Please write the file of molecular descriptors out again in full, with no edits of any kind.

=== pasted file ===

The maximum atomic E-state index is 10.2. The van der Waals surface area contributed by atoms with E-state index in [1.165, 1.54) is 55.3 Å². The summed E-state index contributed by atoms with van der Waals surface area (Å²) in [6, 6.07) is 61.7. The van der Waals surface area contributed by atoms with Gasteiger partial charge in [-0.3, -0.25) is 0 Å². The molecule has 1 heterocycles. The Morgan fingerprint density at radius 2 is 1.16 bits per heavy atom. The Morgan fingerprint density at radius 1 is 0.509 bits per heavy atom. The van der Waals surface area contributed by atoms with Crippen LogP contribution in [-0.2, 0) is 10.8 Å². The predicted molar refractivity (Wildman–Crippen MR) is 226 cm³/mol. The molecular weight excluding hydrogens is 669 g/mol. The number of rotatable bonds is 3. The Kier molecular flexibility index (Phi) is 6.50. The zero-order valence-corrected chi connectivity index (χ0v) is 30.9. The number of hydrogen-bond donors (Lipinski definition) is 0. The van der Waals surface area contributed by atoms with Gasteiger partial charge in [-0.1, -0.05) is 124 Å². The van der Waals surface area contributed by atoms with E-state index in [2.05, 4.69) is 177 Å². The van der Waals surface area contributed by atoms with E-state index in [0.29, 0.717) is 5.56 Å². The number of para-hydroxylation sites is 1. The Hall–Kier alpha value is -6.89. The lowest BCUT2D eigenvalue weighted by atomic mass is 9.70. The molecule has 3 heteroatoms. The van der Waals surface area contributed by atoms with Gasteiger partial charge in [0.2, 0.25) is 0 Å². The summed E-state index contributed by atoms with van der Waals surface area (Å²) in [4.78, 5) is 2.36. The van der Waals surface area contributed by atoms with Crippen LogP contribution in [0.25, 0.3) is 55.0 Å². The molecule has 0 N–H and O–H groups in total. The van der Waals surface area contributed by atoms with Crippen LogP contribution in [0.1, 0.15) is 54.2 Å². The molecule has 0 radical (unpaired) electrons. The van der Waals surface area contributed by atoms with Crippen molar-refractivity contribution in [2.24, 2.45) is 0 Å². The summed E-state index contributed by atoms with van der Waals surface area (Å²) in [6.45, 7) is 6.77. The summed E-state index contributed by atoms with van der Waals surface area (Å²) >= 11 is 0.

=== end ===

The maximum atomic E-state index is 10.2. The van der Waals surface area contributed by atoms with E-state index in [1.165, 1.54) is 55.3 Å². The summed E-state index contributed by atoms with van der Waals surface area (Å²) in [6, 6.07) is 61.7. The van der Waals surface area contributed by atoms with Gasteiger partial charge in [-0.3, -0.25) is 0 Å². The molecule has 1 heterocycles. The Morgan fingerprint density at radius 2 is 1.16 bits per heavy atom. The Morgan fingerprint density at radius 1 is 0.509 bits per heavy atom. The van der Waals surface area contributed by atoms with Crippen LogP contribution in [-0.2, 0) is 10.8 Å². The predicted molar refractivity (Wildman–Crippen MR) is 226 cm³/mol. The molecular weight excluding hydrogens is 669 g/mol. The number of rotatable bonds is 3. The Kier molecular flexibility index (Phi) is 6.50. The zero-order valence-corrected chi connectivity index (χ0v) is 30.9. The number of hydrogen-bond donors (Lipinski definition) is 0. The van der Waals surface area contributed by atoms with Gasteiger partial charge in [-0.1, -0.05) is 124 Å². The van der Waals surface area contributed by atoms with E-state index in [2.05, 4.69) is 177 Å². The van der Waals surface area contributed by atoms with E-state index in [0.29, 0.717) is 5.56 Å². The number of para-hydroxylation sites is 1. The Hall–Kier alpha value is -6.89. The lowest BCUT2D eigenvalue weighted by atomic mass is 9.70. The molecule has 3 heteroatoms. The van der Waals surface area contributed by atoms with Gasteiger partial charge in [0.2, 0.25) is 0 Å². The summed E-state index contributed by atoms with van der Waals surface area (Å²) in [4.78, 5) is 2.36. The van der Waals surface area contributed by atoms with Crippen LogP contribution in [0.25, 0.3) is 55.0 Å². The molecule has 0 N–H and O–H groups in total. The van der Waals surface area contributed by atoms with Crippen LogP contribution in [0.1, 0.15) is 54.2 Å². The molecule has 0 radical (unpaired) electrons. The van der Waals surface area contributed by atoms with Crippen molar-refractivity contribution in [2.24, 2.45) is 0 Å². The summed E-state index contributed by atoms with van der Waals surface area (Å²) in [6.45, 7) is 6.77. The summed E-state index contributed by atoms with van der Waals surface area (Å²) >= 11 is 0.